Why Data Scientists Need R

Learn which projects are most suitable for R, and why it’s important to know R for data science.

When Data Scientists get familiar with the idea of R, their first question is often “why choose R over another general-purpose language?” In particular, “why choose R over Python?” The answer: There isn’t a perfect choice one way or the other. If we’re starting with data science, either language is a good starting point, and the decision isn’t worth fussing over.

To learn R or Python

Suppose you’re already comfortable with other general-purpose languages, but not Python or R. In that case, the transition to either R or Python will be equally straightforward (or similarly tricky, as the case may be). If you come from a statistical background and only know SAS, SPSS, MATLAB, or Excel, then R is a more straightforward step, but the skills learned will make Python easier to understand later. Additionally, if you know either R or Python, then learning the other is achievable—with some work, of course.

How teams choose

The choice between R and Python for many data science teams comes down to an organization’s existing knowledge base. If the organization has done a lot of work in Python already, then they set up their data science teams in Python. If the organization is more comfortable with something more statistically specialized (SAS, SPSS, MATLAB, Excel), then they choose R as the primary tool.

However, in truth, many organizations blend the two languages. Some projects are run in R, others in Python. For that reason, the best data scientists eventually make both options available to themselves. They may have a primary language of choice, but they can work in either.

Project-by-project selection

The main differentiator between whether to use R or Python for a project is whether the final product to be delivered is the model itself, which will then be integrated into some wider application, or if the final product is the output of the model in the form of statistics, visualization, or dashboards.

Suppose the final deliverable is the model itself, such that it can be integrated into some wider application by a different team of developers or engineers. For example, a team developing an engine to recommend movies to users based on their watch history. In that case, Python is typically a better choice.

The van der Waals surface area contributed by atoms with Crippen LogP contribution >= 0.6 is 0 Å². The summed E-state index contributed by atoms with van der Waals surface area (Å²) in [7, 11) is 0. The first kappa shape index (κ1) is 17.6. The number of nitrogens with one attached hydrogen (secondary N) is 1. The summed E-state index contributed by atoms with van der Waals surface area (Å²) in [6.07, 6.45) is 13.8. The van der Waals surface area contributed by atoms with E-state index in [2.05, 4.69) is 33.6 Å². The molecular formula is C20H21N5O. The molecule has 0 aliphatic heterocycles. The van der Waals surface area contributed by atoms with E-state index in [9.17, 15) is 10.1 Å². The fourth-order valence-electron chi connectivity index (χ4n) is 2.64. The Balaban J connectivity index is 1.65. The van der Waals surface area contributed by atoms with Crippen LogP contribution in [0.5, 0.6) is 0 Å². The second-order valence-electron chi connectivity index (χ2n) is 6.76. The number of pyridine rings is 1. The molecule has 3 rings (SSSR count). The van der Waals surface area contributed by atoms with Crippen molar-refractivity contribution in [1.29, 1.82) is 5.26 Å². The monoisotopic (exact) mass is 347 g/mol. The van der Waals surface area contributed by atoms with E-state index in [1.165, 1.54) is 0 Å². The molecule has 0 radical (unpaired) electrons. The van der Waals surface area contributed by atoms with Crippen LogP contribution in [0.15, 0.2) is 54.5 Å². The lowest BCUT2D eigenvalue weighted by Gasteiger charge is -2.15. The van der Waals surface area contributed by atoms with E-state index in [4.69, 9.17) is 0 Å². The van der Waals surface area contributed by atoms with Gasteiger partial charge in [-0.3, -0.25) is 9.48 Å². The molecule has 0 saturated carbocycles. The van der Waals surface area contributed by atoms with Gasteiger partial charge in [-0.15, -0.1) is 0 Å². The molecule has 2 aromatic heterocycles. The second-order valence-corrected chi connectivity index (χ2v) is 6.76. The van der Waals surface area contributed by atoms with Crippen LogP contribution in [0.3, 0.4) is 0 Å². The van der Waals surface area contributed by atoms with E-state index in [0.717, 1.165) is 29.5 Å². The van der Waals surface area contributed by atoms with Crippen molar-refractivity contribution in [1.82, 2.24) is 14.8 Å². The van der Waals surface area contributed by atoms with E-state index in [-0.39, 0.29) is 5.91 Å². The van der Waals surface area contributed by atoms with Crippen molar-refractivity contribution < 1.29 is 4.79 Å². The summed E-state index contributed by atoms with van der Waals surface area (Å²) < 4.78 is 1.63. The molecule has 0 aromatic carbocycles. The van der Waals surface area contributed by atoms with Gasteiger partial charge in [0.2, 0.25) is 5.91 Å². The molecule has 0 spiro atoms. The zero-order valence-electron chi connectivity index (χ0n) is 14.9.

On the other hand, if the final deliverable is the model’s statistical output, then R is typically a better choice. For example, a team running a classification model on a database and delivering a distribution of how records are classified. These needs are often better addressed in R, even if the output is delivered as part of a visual dashboard and even if the output will be updated frequently. Of course, this rule has many exceptions, but it is a good guiding principle.

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Balancing both R and Python
Balancing both R and Python

Where R and Python diverge

Based on the above rule, we can see the divergence in the R vs. Python communities. R lends itself a little better to those who care more deeply about the statistical nature of their project—researchers, academics, business analysts, etc. In contrast, Python lends itself a little better to those who care more deeply about the functional performance of their model in a broader context, such as application developers.

However, this distinction is not clear-cut, especially as CRAN and Python’s libraries continue to expand, creating more and more overlap between the two languages. In several projects, an application developed primarily in Python might eventually be called an R model, or a model developed primarily in R might eventually be called a Python module.

Specific selection criteria

When considering R vs. Python or another general-purpose language, the debate can be summarized in a few points. Keep in mind, though, that very few of these are clear-cut—but the gaps can often be bridged with extensions and some effort.

Aspect R Python
Statistical methodology X
Charts and visualization X
Specialized statistics X
Scalability X
Complex machine learning X
Integration with other code X

Let's summarize the discussion with a few questions.


Question 1

Is the organization already strongly biased towards either R or Python?

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R as a data scientist

If you’re in the early stages of your data science career and have landed on this course, you’re in a great place. Suppose you’re already experienced in Python and are looking to expand your skill set. In that case, you’ll expand your knowledge of R to better serve your statistical needs and to work more effectively in organizations with a heavy bias towards R or other statistical platforms. If you don’t know Python, you’ll conclude this course as a strong R data scientist with enough confidence to also get comfortable in Python in the future.